ArcMap 9.3 buffering tool and sampling tools available with Hawth's ArcMap extension [41] were utilized to evaluate changes in mosquito larval habitat before and after the treatment. Specifically, the impact of filling in mosquito ditches (a marsh restoration technique) on larval habitat was assessed by determining proportion of positive dips at close (< 5 meters), medium (5–15 meters), or long (> 15 meters) distance range. All non-spatial statistical analyses were conducted in SPSS v. 15.0 (SPSS Inc, Chicago, IL) software and assumed statistical significance at P < 0.05.

Mosquito abatement

Mosquito abatement measures consisted of aerial application of larvicides by helicopter. Routine mosquito control program continued throughout the study period using the standard criteria set by the state regulatory agencies and USFWS. At least 25 samples were required from each area to meet the minimum larviciding threshold of 0.2 larvae per dip. Other considerations included the extent of the infested area (i.e. total number of positive dips), weather, and environmental conditions directly affecting mosquito larval habitat such as marsh flooding. These criteria were uniformly applied without regard to the status (impact or control) of the particular location to determine whether a larvicide application was justified. Two types of larvicides were used in the control program. Vectobac 12AS (Bacillus thuringiensis var. israelensis; ValentBioscience Corp.) is a liquid bacterial product applied when early larval instars (stages 1–2) were detected. Altosid Liquid Larvicide Concentrate (methoprene; Central Life Science/Wellmark™) is an insect growth regulator applied against late instar larvae (stages 3–4). When both early and late larval instars were present simultaneously, a combination of Vectobac and Altosid was used.

Before and after treatment effects on number of larvicide applications and proportion of time the larviciding threshold was reached were analyzed according to the published guidelines for BACI designs [42]. The differences between control and treatment sites were computed and compared before and after treatment by Mann-Whitney test. SPSS v. 15.0 was used for data processing and statistical analyses.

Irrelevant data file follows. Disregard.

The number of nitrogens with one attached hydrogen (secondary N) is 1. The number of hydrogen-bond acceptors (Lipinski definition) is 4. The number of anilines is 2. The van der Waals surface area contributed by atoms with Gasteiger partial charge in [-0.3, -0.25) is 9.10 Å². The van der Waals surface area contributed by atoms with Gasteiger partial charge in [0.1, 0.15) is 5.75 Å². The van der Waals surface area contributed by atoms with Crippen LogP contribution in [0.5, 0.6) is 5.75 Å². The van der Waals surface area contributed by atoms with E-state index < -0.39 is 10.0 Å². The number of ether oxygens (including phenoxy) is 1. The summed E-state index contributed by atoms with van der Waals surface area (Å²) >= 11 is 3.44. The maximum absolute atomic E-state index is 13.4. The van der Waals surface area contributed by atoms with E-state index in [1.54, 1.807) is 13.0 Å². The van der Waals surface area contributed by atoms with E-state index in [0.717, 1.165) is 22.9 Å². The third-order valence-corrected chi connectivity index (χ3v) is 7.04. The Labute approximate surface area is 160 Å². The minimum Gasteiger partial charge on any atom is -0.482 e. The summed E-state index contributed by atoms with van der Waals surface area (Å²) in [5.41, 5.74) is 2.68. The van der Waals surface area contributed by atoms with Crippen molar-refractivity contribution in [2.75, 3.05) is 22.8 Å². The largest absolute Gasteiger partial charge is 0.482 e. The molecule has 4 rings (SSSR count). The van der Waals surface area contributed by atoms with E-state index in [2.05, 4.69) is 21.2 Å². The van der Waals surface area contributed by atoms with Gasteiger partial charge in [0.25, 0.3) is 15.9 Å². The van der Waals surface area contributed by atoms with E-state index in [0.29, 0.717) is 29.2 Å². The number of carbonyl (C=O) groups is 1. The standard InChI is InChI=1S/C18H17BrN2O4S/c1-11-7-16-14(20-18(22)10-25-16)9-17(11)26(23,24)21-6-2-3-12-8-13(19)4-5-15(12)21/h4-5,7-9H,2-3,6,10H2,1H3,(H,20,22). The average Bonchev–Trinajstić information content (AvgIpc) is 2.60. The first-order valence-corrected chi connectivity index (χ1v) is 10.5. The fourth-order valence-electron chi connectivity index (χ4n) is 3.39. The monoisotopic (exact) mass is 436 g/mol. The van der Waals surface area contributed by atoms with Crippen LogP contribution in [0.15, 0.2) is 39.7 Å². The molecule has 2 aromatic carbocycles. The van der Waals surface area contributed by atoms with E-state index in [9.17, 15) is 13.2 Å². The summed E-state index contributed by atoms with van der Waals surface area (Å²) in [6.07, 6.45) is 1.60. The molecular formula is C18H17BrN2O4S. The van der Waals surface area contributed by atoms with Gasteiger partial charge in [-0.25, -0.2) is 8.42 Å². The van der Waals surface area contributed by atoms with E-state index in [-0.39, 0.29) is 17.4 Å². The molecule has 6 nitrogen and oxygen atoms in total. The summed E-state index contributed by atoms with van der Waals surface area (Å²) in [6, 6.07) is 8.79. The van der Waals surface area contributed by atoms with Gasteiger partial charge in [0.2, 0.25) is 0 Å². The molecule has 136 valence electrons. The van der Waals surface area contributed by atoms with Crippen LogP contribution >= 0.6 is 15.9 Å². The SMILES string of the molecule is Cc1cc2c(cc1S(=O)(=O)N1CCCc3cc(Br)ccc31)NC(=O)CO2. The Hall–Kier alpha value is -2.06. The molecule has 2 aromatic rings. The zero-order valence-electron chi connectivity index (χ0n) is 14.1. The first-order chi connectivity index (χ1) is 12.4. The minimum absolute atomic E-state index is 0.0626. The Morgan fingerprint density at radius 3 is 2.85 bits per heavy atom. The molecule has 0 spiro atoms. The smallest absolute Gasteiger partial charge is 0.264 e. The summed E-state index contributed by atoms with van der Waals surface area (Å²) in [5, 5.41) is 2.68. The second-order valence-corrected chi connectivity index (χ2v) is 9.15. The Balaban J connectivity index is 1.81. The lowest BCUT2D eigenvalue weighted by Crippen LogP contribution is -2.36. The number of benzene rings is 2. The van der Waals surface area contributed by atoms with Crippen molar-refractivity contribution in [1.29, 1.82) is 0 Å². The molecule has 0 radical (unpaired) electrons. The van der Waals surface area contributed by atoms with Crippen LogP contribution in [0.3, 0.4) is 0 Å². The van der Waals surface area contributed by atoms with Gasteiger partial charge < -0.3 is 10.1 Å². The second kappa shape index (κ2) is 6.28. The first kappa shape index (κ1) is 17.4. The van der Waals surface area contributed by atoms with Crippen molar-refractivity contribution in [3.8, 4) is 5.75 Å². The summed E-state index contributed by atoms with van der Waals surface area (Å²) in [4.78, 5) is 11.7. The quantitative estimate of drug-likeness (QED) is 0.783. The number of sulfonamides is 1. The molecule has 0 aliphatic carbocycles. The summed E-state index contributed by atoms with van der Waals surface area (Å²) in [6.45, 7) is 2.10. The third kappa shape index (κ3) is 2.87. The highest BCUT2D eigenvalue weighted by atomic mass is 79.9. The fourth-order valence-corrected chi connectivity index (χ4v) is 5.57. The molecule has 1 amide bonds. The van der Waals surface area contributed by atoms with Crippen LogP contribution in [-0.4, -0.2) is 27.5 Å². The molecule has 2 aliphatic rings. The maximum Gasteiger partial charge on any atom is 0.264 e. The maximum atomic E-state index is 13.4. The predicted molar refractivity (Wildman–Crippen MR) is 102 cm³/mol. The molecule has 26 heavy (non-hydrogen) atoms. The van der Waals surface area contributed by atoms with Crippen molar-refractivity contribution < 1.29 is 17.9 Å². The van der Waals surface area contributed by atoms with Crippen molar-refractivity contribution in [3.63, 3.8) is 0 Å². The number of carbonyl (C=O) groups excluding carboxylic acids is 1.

Project implementation

Twenty three ponds with the approximate total surface area of 1.1 ha were constructed in the treatment Areas 1 and 2 (Figures 2B and 3). The ponds were constructed with a "teaspoon" profile with at least one deeper sump approximately 0.5–0.75 m deep to serve as a fish refuge. The gradually sloping sides of the ponds were intended to allow fish access into the marsh during flooding, and to serve as foraging habitat for shorebirds. In Area 1, 11 ponds with the size range of approximately 191–1678 sq. meters (mean = 556 sq. meters), and the total area of 0.61 ha were constructed and the material used to completely fill 9 out of 11 existing mosquito grid ditches. The remaining 2 ditches were naturalized and incorporated into a tidal creek system with a new tidal channel reaching into the upland larval habitat and areas heavily infested by P. australis. In Area 2, 12 ponds with the size range of approximately 181–887 sq. meters (mean = 432 sq. meters), and the total area of 0.52 ha were constructed and the material used to fill completely or partially 10 out of 11 existing mosquito grid ditches. The ponds constituted about 3% of the total surface area in the treatment marshes. Assuming 1 m as an average width of a filled ditch, the net gain of the open water habitat due to pond construction within the treatment areas was about 0.6.ha or about 1.7% of the total area. The remaining ditch and ditch spurs were naturalized and incorporated into a tidal system following what appeared to be remnants of pre-ditching channels (Figure 3). The pre-existing channel bordering the east side of the area was extended. No alterations were carried out in the control area (Areas 3 and 4), which represented a mix of low and high marsh with significant P. australis presence and intact grid ditching system. All four areas pre- and post-treatment are shown in Figures 2 (aerial imagery) and 3 (treatment areas post-project).

Figure 3

Salt marsh alterations in Areas 1 and 2 (i.e. treatment) post-project. Insert shows grid-ditching system (blue lines) pre-project.

Entomological data

A total of 12,946 samples (dips) were collected in the study area between 2004 and 2008. The sampling effort was fairly uniform (Table 1). Some of the samples were "dry", i.e. no standing water was present at the sampling station (transects), or at the previously identified mosquito larval habitat (targeted), usually during the periods when tidal or rain surface water was completely drained from the salt marsh. Approximately 49% of the transect samples were dry, significantly higher than ~13% of the targeted samples (Chi-square test, X2 = 1859.9, df = 2, P < 0.001; Table 2). Only about 10% of transect samples with water contained mosquito larvae, which was significantly lower than ~27% in targeted sampling (Chi-square test, X2 = 211.4, df = 1, P < 0.001; Table 3). Overall, only ~7% of all positive dips came from transect sampling.